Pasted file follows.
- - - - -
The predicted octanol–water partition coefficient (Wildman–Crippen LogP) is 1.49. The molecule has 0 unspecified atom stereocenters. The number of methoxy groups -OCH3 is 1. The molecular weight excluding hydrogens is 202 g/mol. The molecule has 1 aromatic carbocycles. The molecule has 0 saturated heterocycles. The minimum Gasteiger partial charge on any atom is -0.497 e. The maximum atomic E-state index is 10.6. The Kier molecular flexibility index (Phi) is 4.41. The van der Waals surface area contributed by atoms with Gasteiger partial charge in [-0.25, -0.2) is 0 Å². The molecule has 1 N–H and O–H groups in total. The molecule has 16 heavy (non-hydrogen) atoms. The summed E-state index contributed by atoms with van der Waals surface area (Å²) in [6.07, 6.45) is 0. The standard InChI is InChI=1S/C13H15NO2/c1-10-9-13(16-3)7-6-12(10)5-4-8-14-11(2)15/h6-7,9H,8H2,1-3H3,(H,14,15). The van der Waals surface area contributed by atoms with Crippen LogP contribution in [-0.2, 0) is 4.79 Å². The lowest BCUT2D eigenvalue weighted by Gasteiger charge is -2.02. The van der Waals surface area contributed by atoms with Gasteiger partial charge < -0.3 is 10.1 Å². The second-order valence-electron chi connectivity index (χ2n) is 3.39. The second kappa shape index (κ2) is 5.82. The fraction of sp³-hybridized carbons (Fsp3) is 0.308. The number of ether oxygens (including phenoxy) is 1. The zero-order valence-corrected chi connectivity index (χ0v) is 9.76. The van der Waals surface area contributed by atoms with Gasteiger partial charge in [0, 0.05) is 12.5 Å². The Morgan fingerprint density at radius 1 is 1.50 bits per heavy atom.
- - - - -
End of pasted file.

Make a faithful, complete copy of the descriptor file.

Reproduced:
The predicted octanol–water partition coefficient (Wildman–Crippen LogP) is 1.49. The molecule has 0 unspecified atom stereocenters. The number of methoxy groups -OCH3 is 1. The molecular weight excluding hydrogens is 202 g/mol. The molecule has 1 aromatic carbocycles. The molecule has 0 saturated heterocycles. The minimum Gasteiger partial charge on any atom is -0.497 e. The maximum atomic E-state index is 10.6. The Kier molecular flexibility index (Phi) is 4.41. The van der Waals surface area contributed by atoms with Gasteiger partial charge in [-0.25, -0.2) is 0 Å². The molecule has 1 N–H and O–H groups in total. The molecule has 16 heavy (non-hydrogen) atoms. The summed E-state index contributed by atoms with van der Waals surface area (Å²) in [6.07, 6.45) is 0. The standard InChI is InChI=1S/C13H15NO2/c1-10-9-13(16-3)7-6-12(10)5-4-8-14-11(2)15/h6-7,9H,8H2,1-3H3,(H,14,15). The van der Waals surface area contributed by atoms with Crippen LogP contribution in [-0.2, 0) is 4.79 Å². The lowest BCUT2D eigenvalue weighted by Gasteiger charge is -2.02. The van der Waals surface area contributed by atoms with Gasteiger partial charge < -0.3 is 10.1 Å². The second-order valence-electron chi connectivity index (χ2n) is 3.39. The second kappa shape index (κ2) is 5.82. The fraction of sp³-hybridized carbons (Fsp3) is 0.308. The number of ether oxygens (including phenoxy) is 1. The zero-order valence-corrected chi connectivity index (χ0v) is 9.76. The van der Waals surface area contributed by atoms with Gasteiger partial charge in [0, 0.05) is 12.5 Å². The Morgan fingerprint density at radius 1 is 1.50 bits per heavy atom.